…dedicated to our family members who’ve served…
“We often take for granted the very things that most deserve our gratitude.” -Cynthia Ozick
PFC Raymond G. Belschner | US ARMY 1941-1945 | Heavy Machine Gunner | WWII | stationed in France & Germany | Injured at the Battle of Saint Lô | Mike’s paternal grandfather
SGT Daniel R. Belschner | USMC 1967-1971 | M60 Machine Gun Operator | Vietnam War | stationed in Northern Vietnam and Quantico, Virginia | Injured: Vietnam, 1967 | Mike’s paternal uncle (not pictured)
A1C Edward Glaser | USAF 1948-1951 | stationed in Casablanca & Morocco | Mike’s maternal grandfather
SN William R. Whitfill | US Navy 1952 – 1956 | machinist | Korean War | stationed at the San Diego Naval Base and Okinawa, Japan | Bobbi’s maternal grandfather
A1C Kimberly A. Whitfill | USAF 1978 -1980 | Air Passenger Specialist | stationed at Little Rock AFB, Arkansas | Bobbi’s mom
Sidenote… isn’t my mom a babe and a half?! If only a blog entry could whistle…
LtCol Robert F. Sheridan | USMC 1955 – ~1975 | Recon Officer | Vietnam War, Silver Star Recipient | stationed in Northern Vietnam, Quantico, Virginia & Camp Lejeune, North Carolina | Injured: Vietnam, 1967 | paternal grandfather | (not pictured)
SSG Kevin Sheridan | US ARMY ~1980 – ~1995 | Signal | Kosovo War | stationed at Fort Ritchie, Maryland | Bobbi’s paternal uncle
TSgt Michael F. Sheridan | USAF 1978 – 2000 | Combat Controller | Korea, Thailand, Laos, Japan | stationed at Little Rock AFB, Arkansas ; Elmendorf AFB, Alaska ; and McChord AFB, Washington | Bobbi’s dad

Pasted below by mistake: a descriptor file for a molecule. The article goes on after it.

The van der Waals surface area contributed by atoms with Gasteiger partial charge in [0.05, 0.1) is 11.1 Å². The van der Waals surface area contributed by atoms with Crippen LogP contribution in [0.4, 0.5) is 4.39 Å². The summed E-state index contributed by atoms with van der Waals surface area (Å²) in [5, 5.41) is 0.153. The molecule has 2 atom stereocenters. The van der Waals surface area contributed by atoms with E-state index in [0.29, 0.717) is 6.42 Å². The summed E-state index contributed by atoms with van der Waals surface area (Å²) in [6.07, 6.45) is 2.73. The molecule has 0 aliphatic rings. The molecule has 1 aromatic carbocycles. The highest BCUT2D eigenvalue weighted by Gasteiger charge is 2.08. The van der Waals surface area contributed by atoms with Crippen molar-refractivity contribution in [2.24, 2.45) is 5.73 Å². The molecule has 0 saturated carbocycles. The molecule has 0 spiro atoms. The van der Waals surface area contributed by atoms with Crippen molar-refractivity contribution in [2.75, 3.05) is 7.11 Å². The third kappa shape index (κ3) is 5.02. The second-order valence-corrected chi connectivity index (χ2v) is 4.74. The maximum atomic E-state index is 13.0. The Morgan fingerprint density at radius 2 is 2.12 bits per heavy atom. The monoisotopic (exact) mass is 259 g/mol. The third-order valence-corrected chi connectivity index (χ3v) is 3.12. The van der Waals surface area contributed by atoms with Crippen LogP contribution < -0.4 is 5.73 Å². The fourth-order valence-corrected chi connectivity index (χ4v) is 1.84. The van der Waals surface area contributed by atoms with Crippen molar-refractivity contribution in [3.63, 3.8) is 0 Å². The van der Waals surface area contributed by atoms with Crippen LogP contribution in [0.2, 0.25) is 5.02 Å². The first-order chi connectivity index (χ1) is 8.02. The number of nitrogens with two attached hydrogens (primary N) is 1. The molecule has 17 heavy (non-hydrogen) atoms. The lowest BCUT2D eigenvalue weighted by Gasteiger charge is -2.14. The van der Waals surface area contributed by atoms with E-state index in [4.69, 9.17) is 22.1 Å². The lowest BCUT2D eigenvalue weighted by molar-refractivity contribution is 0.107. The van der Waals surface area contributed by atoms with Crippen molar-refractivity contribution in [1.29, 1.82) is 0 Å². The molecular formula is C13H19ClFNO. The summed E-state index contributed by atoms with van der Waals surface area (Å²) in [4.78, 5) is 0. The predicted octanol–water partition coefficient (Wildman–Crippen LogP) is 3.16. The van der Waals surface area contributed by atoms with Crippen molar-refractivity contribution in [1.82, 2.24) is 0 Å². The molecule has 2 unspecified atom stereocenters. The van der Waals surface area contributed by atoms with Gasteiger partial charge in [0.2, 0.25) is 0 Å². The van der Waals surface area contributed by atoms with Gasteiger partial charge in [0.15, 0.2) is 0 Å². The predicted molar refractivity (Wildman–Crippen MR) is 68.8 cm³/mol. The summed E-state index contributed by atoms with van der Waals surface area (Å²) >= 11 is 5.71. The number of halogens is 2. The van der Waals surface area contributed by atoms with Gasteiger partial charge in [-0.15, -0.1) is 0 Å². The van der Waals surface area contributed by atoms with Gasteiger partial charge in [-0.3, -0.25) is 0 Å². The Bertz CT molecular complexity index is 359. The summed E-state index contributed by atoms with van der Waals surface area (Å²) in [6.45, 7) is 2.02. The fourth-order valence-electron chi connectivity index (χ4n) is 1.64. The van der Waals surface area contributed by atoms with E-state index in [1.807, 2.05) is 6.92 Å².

And just for fun… me :) | US ARNG | 2000 – 2006
On the right… me with my battle buddy Kelsi O’KEEEEFEEEEE!!!!! We were Private Too Cool and PFC Oh So Cool. I assure you, it was quite funny at the time.
I leave you with a Facebook entry that my dad re-posted by Dirty Jobs host Mike Rowe:
The United States Marine Corps is 238 years old today, and last night, I helped them celebrate in San Francisco the same way I do every year. I attended their annual ball, ate a piece of their birthday cake, and assisted them with the important work of closing down the bar.
In between, there was dinner and dancing and all the stuff you might expect to find at a formal ball. There were speeches and toasts. There were songs. And there were tributes of courage and sacrifice so unimaginable, you can only shake your head and marvel at the character of some. I met the oldest Marine present – 95 – and drank a beer with the youngest – 21. I swapped some jokes with a Lance Corporal that I can’t repeat. (To anyone.) And I chatted with some Gold Star parents, who spoke proudly and movingly about the sons and daughters they lost.
For me, the whole affair is just so damn humbling. A kid with two purple hearts and three tours of combat comes up to me and says, “Holy cow, Mike, how did you ever do all those Dirty Jobs? What was the worst one?” A sniper with stories that would haunt your dreams listens wide-eyed as I answer his questions about crab fishing on the Bering Sea. And a combat medic who has saved more lives than he can remember wants to talk to me about his F-150.
It’s the same thing every year, and every year I’m surprised all over again. These Marines seem completely unimpressed with their own acts of valor. Their modesty and their courage seem to exist in parts both enormous and equal. They’d rather talk about other things. About sports. About movies. About the world in general. About the things they fight for. Anything but themselves. Which of course, makes them all the more magnificent.
Really – what can you say about people like that?
For now, I’ll go with Happy Birthday. Maybe next year I’ll come up with something more insightful. Semper Fi, Marines, and thanks.
And of course, a very Happy Veterans Day, to all who serve.